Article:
Getting a tourist visa is almost impossible for the average filipino. You have to be rich (doctor, lawyer, businessman, ect) to obtain one. Even when filipinos want to visit family members in Canada there are all kinds of hoops and promises that must be signed by both family members to ensure they will return to the Philippines.

 

Canada does have a very good work visa program for skilled workers and alot of companies are looking for workers they can pay less.

 

Canada also has a 4year non-skilled labor visa program. Things like hotel maids, fast food service crew, kitchen help, ect are also needed in some parts of the country.  From what I last heard that program was modified. It used to be a three year contract and they were sent back to the Philippines, but now some are offered citizenship. Not sure if this program has changed or will be since there was some backlash about this recently. 

 

To the OP, ya' know there's such a thing as google. Try to seach out the answers.... they are out there. It seems the forum becomes your google whenever some thought pops into your head. I'm not a hater, I'm just sayin'.

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RogerDuMond

For a filipino citizen to gain access to Canada, is a hard thing to do. Canada has a very generous social net that includes welfare, paid medicare, unemployment insurance ect, that means keeping anyone who might claim refugee status, or any other claimant out of Canada is the Gov's goal. Too many people abusing the system so Immigration tries to limit the access from nations that are known ecomonic refugee areas. The Philippines is on the list along with alot of others.

 

Getting a tourist visa is almost impossible for the average filipino. You have to be rich (doctor, lawyer, businessman, ect) to obtain one. Even when filipinos want to visit family members in Canada there are all kinds of hoops and promises that must be signed by both family members to ensure they will return to the Philippines.

 

Canada does have a very good work visa program for skilled workers and alot of companies are looking for workers they can pay less.

 

Canada also has a 4year non-skilled labor visa program. Things like hotel maids, fast food service crew, kitchen help, ect are also needed in some parts of the country.  From what I last heard that program was modified. It used to be a three year contract and they were sent back to the Philippines, but now some are offered citizenship. Not sure if this program has changed or will be since there was some backlash about this recently.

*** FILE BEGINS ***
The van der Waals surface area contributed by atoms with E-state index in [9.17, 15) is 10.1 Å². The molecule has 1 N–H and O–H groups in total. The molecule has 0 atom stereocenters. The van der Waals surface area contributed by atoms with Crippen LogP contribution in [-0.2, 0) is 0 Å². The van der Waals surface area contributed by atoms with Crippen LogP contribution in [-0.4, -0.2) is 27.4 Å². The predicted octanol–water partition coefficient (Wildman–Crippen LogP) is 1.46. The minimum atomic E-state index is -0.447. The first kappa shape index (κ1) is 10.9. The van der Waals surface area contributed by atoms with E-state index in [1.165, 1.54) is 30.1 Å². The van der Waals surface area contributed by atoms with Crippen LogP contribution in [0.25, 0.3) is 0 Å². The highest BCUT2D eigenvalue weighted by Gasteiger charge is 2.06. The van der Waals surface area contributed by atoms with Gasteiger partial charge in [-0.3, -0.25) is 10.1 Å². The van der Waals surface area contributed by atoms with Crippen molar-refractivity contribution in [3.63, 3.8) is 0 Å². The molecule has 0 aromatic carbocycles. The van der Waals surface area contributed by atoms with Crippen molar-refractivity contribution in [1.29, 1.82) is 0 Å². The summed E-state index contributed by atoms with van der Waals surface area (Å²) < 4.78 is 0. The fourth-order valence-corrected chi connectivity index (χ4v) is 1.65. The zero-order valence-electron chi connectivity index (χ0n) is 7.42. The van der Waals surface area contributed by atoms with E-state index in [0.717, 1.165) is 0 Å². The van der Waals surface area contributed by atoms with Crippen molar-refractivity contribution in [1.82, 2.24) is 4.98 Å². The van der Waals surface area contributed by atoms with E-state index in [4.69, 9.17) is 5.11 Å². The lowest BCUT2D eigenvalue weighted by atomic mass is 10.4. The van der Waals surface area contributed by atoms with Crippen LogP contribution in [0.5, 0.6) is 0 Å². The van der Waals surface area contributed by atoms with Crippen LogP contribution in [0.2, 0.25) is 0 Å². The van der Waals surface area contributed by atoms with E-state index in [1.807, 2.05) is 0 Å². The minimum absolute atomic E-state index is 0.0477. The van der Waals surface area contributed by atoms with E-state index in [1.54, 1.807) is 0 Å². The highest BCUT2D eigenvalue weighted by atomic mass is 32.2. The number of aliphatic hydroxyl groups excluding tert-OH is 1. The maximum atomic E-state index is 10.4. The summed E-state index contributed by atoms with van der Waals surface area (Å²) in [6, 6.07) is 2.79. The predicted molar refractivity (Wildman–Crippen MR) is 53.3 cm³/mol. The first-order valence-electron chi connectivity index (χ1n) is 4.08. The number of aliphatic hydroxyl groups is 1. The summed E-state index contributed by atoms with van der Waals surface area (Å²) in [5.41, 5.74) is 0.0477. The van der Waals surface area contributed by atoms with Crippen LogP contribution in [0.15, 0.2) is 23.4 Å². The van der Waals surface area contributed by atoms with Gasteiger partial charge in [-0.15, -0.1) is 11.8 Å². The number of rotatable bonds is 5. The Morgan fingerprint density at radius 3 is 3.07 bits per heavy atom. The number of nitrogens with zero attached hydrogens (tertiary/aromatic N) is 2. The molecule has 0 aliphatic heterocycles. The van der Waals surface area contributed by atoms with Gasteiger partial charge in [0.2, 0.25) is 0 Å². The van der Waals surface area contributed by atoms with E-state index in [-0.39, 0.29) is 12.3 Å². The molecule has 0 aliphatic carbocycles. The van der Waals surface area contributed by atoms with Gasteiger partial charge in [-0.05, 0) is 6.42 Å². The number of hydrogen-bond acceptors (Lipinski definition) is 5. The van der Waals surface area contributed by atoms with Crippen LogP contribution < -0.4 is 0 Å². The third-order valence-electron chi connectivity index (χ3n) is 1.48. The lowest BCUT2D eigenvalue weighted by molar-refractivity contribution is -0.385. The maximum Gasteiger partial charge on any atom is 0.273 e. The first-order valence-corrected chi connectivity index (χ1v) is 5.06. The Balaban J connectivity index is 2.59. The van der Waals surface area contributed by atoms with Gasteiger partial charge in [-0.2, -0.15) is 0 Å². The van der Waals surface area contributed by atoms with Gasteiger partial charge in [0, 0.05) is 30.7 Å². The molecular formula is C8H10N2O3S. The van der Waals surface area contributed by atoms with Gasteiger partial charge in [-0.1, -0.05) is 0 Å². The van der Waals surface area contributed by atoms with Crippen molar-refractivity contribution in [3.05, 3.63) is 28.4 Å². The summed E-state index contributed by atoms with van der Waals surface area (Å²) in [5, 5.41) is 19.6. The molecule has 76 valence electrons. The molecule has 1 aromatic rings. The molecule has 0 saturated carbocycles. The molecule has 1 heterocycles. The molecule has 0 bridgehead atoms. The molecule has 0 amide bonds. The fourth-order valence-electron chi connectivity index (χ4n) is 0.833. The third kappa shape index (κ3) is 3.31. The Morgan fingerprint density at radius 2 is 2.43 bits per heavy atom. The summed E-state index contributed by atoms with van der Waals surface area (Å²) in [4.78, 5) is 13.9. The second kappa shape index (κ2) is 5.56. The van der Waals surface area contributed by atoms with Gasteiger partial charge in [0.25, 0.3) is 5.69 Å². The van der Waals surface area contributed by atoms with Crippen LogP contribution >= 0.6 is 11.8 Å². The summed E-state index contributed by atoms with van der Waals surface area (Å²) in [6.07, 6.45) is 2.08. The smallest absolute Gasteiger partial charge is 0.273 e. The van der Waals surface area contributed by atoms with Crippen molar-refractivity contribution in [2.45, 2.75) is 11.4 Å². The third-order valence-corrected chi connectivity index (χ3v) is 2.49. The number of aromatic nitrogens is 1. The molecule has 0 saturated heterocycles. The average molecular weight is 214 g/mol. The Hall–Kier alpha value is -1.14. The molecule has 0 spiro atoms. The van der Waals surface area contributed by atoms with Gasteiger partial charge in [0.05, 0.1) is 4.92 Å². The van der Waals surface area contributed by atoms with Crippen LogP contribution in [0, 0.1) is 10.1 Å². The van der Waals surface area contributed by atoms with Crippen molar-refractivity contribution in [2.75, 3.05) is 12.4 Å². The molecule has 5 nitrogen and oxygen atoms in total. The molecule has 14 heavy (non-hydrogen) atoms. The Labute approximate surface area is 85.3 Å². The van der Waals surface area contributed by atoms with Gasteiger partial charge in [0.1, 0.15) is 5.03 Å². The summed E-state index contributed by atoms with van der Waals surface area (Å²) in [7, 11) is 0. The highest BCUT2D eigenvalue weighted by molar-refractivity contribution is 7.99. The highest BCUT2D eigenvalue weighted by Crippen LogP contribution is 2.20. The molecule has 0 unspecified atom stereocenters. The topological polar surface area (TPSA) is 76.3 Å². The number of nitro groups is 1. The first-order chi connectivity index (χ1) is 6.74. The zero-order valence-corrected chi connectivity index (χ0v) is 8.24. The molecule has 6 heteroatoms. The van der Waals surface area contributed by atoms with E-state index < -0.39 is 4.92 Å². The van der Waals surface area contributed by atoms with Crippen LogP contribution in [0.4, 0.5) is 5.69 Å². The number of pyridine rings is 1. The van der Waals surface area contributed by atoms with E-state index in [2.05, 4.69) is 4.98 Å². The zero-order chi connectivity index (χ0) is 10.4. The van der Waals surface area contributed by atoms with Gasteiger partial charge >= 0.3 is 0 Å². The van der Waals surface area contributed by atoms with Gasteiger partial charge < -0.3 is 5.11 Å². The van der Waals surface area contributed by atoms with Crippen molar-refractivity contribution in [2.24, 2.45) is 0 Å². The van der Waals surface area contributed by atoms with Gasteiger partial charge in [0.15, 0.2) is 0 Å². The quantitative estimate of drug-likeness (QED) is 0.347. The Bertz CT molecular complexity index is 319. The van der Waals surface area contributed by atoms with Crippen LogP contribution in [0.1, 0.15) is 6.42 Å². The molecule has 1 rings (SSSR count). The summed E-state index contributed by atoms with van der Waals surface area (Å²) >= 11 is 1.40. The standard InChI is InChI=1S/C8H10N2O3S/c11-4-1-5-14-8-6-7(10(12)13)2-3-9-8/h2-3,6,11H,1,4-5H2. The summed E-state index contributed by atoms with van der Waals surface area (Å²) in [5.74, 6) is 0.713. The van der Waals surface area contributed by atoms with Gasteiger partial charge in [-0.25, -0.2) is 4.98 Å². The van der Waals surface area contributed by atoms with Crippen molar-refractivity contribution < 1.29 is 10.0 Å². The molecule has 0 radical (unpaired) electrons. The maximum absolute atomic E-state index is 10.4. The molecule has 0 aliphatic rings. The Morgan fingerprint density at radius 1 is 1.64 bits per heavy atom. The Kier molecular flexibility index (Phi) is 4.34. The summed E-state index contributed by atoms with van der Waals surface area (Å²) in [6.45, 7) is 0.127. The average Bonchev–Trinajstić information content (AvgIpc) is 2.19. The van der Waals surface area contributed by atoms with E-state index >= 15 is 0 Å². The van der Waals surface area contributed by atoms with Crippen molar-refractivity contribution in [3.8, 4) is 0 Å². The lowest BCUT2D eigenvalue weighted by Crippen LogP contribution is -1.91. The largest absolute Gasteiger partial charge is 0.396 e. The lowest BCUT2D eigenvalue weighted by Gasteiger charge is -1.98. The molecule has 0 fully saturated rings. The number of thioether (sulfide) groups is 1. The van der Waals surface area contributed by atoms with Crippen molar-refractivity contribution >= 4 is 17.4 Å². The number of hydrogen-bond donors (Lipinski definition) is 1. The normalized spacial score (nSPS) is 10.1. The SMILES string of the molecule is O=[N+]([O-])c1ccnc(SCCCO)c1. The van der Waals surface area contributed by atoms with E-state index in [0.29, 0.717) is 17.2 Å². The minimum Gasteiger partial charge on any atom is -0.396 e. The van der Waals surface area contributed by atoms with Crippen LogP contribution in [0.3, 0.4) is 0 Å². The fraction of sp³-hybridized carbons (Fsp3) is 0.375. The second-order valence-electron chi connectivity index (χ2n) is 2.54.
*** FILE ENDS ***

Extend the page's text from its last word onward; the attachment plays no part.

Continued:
To the OP, ya' know there's such a thing as google. Try to seach out the answers.... they are out there. It seems the forum becomes your google whenever some thought pops into your head. I'm not a hater, I'm just sayin'.

I didn't remove your post because there is good information in it, but the last sentence was unnecessary and very confrontational.

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Buko Beach

I didn't remove your post because there is good information in it, but the last sentence was unnecessary and very confrontational.

Please excuse my comment and I will refrain from making such comments in the future.

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It is very easy for dishonest and illegal immigrants to use and abuse Canada's immigration service. You can use the system to dodge a draft, file bogus refugee claims, avoid criminal prosecution and circumvent U.S immigration law by first exploiting Canadian immigration law.

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Thelandofku-an

It is very easy for dishonest and illegal immigrants to use and abuse Canada's immigration service. You can use the system to dodge a draft, file bogus refugee claims, avoid criminal prosecution and circumvent U.S immigration law by first exploiting Canadian immigration law.

And yet I have the impression Canada has the most successful policy on immigration which is envied by other

western countries?

Edited by Thelandofku-an!
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miles-high

Deleted...

Edited by miles-high